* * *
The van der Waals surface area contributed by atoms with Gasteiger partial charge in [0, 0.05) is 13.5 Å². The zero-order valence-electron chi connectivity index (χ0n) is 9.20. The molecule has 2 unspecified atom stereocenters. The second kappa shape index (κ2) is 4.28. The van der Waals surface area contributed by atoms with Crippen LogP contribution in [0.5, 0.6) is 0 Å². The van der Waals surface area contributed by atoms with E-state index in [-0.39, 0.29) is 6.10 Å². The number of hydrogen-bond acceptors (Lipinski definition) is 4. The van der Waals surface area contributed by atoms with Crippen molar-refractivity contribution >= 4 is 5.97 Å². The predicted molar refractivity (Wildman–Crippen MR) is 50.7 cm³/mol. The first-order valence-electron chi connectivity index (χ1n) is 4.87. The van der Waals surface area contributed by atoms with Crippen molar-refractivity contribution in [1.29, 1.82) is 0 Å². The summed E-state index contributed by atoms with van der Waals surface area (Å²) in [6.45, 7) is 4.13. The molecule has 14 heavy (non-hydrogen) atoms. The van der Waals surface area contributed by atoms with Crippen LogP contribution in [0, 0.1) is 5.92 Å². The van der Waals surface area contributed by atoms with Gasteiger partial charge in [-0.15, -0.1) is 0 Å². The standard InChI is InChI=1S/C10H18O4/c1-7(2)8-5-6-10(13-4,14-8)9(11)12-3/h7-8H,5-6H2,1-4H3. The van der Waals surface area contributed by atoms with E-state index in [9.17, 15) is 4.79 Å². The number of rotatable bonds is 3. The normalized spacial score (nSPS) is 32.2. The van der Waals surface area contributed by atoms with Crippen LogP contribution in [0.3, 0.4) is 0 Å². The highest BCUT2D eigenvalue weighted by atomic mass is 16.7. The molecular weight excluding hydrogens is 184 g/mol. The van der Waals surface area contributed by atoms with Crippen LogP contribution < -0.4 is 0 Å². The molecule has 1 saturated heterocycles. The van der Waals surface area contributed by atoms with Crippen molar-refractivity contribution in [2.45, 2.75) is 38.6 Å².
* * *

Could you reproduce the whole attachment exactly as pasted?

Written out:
The van der Waals surface area contributed by atoms with Gasteiger partial charge in [0, 0.05) is 13.5 Å². The zero-order valence-electron chi connectivity index (χ0n) is 9.20. The molecule has 2 unspecified atom stereocenters. The second kappa shape index (κ2) is 4.28. The van der Waals surface area contributed by atoms with Crippen LogP contribution in [0.5, 0.6) is 0 Å². The van der Waals surface area contributed by atoms with E-state index in [-0.39, 0.29) is 6.10 Å². The number of hydrogen-bond acceptors (Lipinski definition) is 4. The van der Waals surface area contributed by atoms with Crippen molar-refractivity contribution >= 4 is 5.97 Å². The predicted molar refractivity (Wildman–Crippen MR) is 50.7 cm³/mol. The first-order valence-electron chi connectivity index (χ1n) is 4.87. The van der Waals surface area contributed by atoms with Crippen molar-refractivity contribution in [1.29, 1.82) is 0 Å². The summed E-state index contributed by atoms with van der Waals surface area (Å²) in [6.45, 7) is 4.13. The molecule has 14 heavy (non-hydrogen) atoms. The van der Waals surface area contributed by atoms with Crippen LogP contribution in [0, 0.1) is 5.92 Å². The van der Waals surface area contributed by atoms with Gasteiger partial charge in [-0.15, -0.1) is 0 Å². The standard InChI is InChI=1S/C10H18O4/c1-7(2)8-5-6-10(13-4,14-8)9(11)12-3/h7-8H,5-6H2,1-4H3. The van der Waals surface area contributed by atoms with E-state index in [9.17, 15) is 4.79 Å². The number of rotatable bonds is 3. The normalized spacial score (nSPS) is 32.2. The van der Waals surface area contributed by atoms with Crippen LogP contribution in [0.3, 0.4) is 0 Å². The highest BCUT2D eigenvalue weighted by atomic mass is 16.7. The molecular weight excluding hydrogens is 184 g/mol. The van der Waals surface area contributed by atoms with Crippen LogP contribution < -0.4 is 0 Å². The molecule has 1 saturated heterocycles. The van der Waals surface area contributed by atoms with Crippen molar-refractivity contribution in [2.45, 2.75) is 38.6 Å².